Greenback Starts Week On Firm Note
- The dollar is firmer but mostly within the pre-weekend ranges.
- The euro was already retreating before the disappointing factory goods orders.
- China's reserves eased but seems to be largely a function of valuation adjustments.
The US dollar recovered from a softer tone in early Asia and is higher against nearly all the major and emerging market currencies as the North American market prepares to start the new week. The news stream is light and investors remain on edge as geopolitical concerns remain elevated. Oil prices are extending gains, and WTI is above $70 a barrel for the first time since November 2014. Alongside an inverse yield curve, a jump in oil prices typically proceeds economic downturns.
The euro edged higher in Asia, but sellers reemerged in front of $1.1980 before the disappointing Germany factory orders report. Rather than increase by 0.5% as economists expected, March orders fell 0.9%. Adding insult to injury, the February gain of 0.3% was revised to -0.2%. Factory orders had fallen 3.5% in January. The March decline is the third in a row, the longest streak in three years. Factory orders fell by an average of 1.5% in Q1 2018 after a 1.2% average rise in H2 2017.
The past appreciation of the euro may have taken a toll. Export orders fell 2.6%. However, orders from within the eurozone fell 3% and less (2.5%) outside the area. Still, domestic orders rose 1.5%.
The selling pressure on the euro has thus far been unable to extend the pre-weekend decline that saw the euro trade to almost $1.1910. Options struck at $1.1960-$1.1970 today (~421 million euros) marks intraday resistance. On a break of $1.1900, there is little in the way of important chart points until closer to $1.18.
The dollar has pushed through the pre-weekend high against the yen after initially slipping toward JPY108.75 in Asia. Japan's markets re-opened for the first time since the middle of last week. Offers around JPY110 last week stymied the dollar rise, but the market does not appear to have given up. A move above JPY109.50 is the last hurdle before the ceiling can be challenged. There are three sets of option expires today that may shape the range. On the downside, there is almost $400 million struck at JPY109.00-JPY1090.10. Reinforcing the cap is a little more than $600 million strikes at JPY109.95-JPY110.00. And on the top side, there is a $400 million strike in JPY110.15-JPY110.20.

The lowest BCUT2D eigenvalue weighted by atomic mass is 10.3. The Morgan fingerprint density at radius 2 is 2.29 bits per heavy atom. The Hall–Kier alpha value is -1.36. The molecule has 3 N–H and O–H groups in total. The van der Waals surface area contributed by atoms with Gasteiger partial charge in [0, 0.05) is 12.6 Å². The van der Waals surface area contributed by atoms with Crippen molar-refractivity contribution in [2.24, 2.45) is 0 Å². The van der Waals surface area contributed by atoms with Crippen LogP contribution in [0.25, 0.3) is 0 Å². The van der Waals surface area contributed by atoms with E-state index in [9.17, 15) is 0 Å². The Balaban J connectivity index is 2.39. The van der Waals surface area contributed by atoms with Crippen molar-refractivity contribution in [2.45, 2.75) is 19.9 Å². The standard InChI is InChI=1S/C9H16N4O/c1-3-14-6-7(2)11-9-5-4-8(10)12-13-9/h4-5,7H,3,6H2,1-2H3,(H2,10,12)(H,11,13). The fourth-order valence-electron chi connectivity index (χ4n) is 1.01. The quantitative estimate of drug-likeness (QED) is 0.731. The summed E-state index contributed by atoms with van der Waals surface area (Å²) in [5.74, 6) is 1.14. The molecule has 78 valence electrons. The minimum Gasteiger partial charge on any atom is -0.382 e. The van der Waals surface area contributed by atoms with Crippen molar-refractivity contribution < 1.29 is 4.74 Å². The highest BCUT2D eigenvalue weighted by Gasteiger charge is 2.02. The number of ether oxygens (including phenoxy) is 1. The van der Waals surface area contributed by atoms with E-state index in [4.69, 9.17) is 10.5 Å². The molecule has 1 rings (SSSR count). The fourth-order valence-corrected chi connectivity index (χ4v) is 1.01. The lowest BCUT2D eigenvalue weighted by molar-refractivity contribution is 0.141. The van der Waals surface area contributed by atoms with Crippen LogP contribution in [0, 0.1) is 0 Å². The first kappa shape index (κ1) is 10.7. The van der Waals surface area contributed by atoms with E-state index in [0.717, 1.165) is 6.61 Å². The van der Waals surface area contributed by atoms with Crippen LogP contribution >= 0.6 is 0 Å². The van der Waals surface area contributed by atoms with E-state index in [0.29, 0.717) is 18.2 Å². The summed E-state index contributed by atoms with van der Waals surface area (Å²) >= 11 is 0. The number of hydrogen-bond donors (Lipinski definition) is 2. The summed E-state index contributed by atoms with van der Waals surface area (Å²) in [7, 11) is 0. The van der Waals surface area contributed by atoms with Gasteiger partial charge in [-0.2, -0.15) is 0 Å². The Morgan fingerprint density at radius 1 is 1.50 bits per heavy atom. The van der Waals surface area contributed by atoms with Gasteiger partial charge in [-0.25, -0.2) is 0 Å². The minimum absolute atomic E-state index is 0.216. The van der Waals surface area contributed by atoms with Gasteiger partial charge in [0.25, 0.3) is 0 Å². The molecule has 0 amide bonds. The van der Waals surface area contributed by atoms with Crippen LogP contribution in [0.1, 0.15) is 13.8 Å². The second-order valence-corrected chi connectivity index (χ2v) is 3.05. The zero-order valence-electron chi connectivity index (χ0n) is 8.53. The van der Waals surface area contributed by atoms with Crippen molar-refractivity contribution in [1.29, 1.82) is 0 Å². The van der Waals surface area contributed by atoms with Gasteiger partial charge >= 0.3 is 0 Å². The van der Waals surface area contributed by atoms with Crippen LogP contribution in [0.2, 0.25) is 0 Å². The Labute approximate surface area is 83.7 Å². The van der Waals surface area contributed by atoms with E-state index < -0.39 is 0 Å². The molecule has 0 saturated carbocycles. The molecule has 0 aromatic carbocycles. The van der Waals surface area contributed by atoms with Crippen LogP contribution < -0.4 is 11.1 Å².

While the focus is on US-Chinese trade, today's reserve figures offer a little distraction. Given the dollar's appreciation against other reserve currencies in April, many had anticipated a decline in the dollar value of Chinese holdings. The decline turned out to be a bit more than expected. Chinese reserves fell to $3.124 trillion from $3.143 trillion in March. The market project a decline of around $11 billion and instead reserves fell nearly $18 billion. Chinese officials have lightened some controls on capital outflows, seeming less concerned.
As the dollar appreciates, it exerts downward pressure on the value of reserves. Also, as the dollar rises, the downward pressure on emerging market currencies reduces local officials' needs to intervene. The reduced intervention also means less official demand for Treasurys/MBS. The decline in the value of China's reserves can be explained through valuation adjustments, and it is difficult to anticipate the change in China's holdings of US Treasuries based solely on the change in reserves. Less intervention from EM countries may be partly blunted by demand from oil producers. The higher oil price may translate into an increase in Treasury holdings.
Meanwhile, the US quarterly refunding will be held this week. The US will raise $73 billion in coupon offerings (3-, 10-, and 30-year paper), which is nearly 10% more than the Q1 refunding. The question is not about whether the paper will be sold. The issue is at what price and to whom. Recent auctions have seen softer foreign official and investor demand. When primary dealers rather than end users absorb the supply, greater upward pressure on yields is expected over time.
Sterling has been confined to a less than half a cent range today. The focus is two-fold. First, the Bank of England meets later this week. Expectations for a hike have all but evaporated. Still, some suspect that sterling's recent decline, including 3% fall in the past three weeks on a trade-weighted basis, may yet encourage a rate hike this week. This is clearly a minority view. The second issue is that the government's Brexit strategy is in disrepair. What appeases the hard Brexit key cabinet officials alienates Parliament, and this chasm continues to grow. Sterling is trading within the pre-weekend range (~$1.3485-$1.3585), and North American players have little incentive to break it.
The dollar-bloc currencies are trading heavier, led by a 0.4% decline in the Australian dollar. The Canadian and New Zealand dollars are off half as much. There are nearly A$800 million options struck between $0.7500 and $0.7515 that expire today.
With a little economic data on tap in North America, speeches by four Fed regional presidents may provide some color. Still, after last week's FOMC statement, the increase in the core PCE deflator and the respectable employment report, the market remains confident of a June hike.
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